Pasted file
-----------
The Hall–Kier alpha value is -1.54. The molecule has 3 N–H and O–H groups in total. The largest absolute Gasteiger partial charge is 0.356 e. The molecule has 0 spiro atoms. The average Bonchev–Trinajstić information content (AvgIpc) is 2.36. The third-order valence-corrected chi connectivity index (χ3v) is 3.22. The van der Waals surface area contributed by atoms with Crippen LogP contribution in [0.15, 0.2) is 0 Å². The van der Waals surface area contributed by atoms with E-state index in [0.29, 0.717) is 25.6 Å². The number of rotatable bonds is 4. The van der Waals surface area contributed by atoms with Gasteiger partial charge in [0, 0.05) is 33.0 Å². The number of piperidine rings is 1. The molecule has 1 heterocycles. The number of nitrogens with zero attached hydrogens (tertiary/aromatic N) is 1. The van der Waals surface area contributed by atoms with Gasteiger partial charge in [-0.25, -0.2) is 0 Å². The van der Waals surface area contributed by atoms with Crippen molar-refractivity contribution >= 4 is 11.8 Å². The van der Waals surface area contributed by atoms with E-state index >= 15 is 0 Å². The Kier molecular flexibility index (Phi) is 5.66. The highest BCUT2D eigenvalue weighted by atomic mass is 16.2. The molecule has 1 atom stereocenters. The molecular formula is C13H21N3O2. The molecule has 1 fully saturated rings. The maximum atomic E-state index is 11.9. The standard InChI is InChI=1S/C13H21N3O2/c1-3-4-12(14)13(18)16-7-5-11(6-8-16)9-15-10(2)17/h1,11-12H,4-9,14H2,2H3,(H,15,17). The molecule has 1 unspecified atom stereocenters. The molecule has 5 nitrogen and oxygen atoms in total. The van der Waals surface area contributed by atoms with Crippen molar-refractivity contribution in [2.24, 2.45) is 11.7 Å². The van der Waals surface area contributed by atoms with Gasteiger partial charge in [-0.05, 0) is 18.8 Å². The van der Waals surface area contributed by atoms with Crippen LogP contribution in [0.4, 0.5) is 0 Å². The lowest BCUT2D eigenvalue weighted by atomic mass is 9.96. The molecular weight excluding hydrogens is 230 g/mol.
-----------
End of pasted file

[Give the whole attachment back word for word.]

The Hall–Kier alpha value is -1.54. The molecule has 3 N–H and O–H groups in total. The largest absolute Gasteiger partial charge is 0.356 e. The molecule has 0 spiro atoms. The average Bonchev–Trinajstić information content (AvgIpc) is 2.36. The third-order valence-corrected chi connectivity index (χ3v) is 3.22. The van der Waals surface area contributed by atoms with Crippen LogP contribution in [0.15, 0.2) is 0 Å². The van der Waals surface area contributed by atoms with E-state index in [0.29, 0.717) is 25.6 Å². The number of rotatable bonds is 4. The van der Waals surface area contributed by atoms with Gasteiger partial charge in [0, 0.05) is 33.0 Å². The number of piperidine rings is 1. The molecule has 1 heterocycles. The number of nitrogens with zero attached hydrogens (tertiary/aromatic N) is 1. The van der Waals surface area contributed by atoms with Gasteiger partial charge in [-0.25, -0.2) is 0 Å². The van der Waals surface area contributed by atoms with Crippen molar-refractivity contribution >= 4 is 11.8 Å². The van der Waals surface area contributed by atoms with E-state index >= 15 is 0 Å². The Kier molecular flexibility index (Phi) is 5.66. The highest BCUT2D eigenvalue weighted by atomic mass is 16.2. The molecule has 1 atom stereocenters. The molecular formula is C13H21N3O2. The molecule has 1 fully saturated rings. The maximum atomic E-state index is 11.9. The standard InChI is InChI=1S/C13H21N3O2/c1-3-4-12(14)13(18)16-7-5-11(6-8-16)9-15-10(2)17/h1,11-12H,4-9,14H2,2H3,(H,15,17). The molecule has 1 unspecified atom stereocenters. The molecule has 5 nitrogen and oxygen atoms in total. The van der Waals surface area contributed by atoms with Crippen molar-refractivity contribution in [2.24, 2.45) is 11.7 Å². The van der Waals surface area contributed by atoms with Gasteiger partial charge in [-0.05, 0) is 18.8 Å². The van der Waals surface area contributed by atoms with Crippen LogP contribution in [0.4, 0.5) is 0 Å². The lowest BCUT2D eigenvalue weighted by atomic mass is 9.96. The molecular weight excluding hydrogens is 230 g/mol.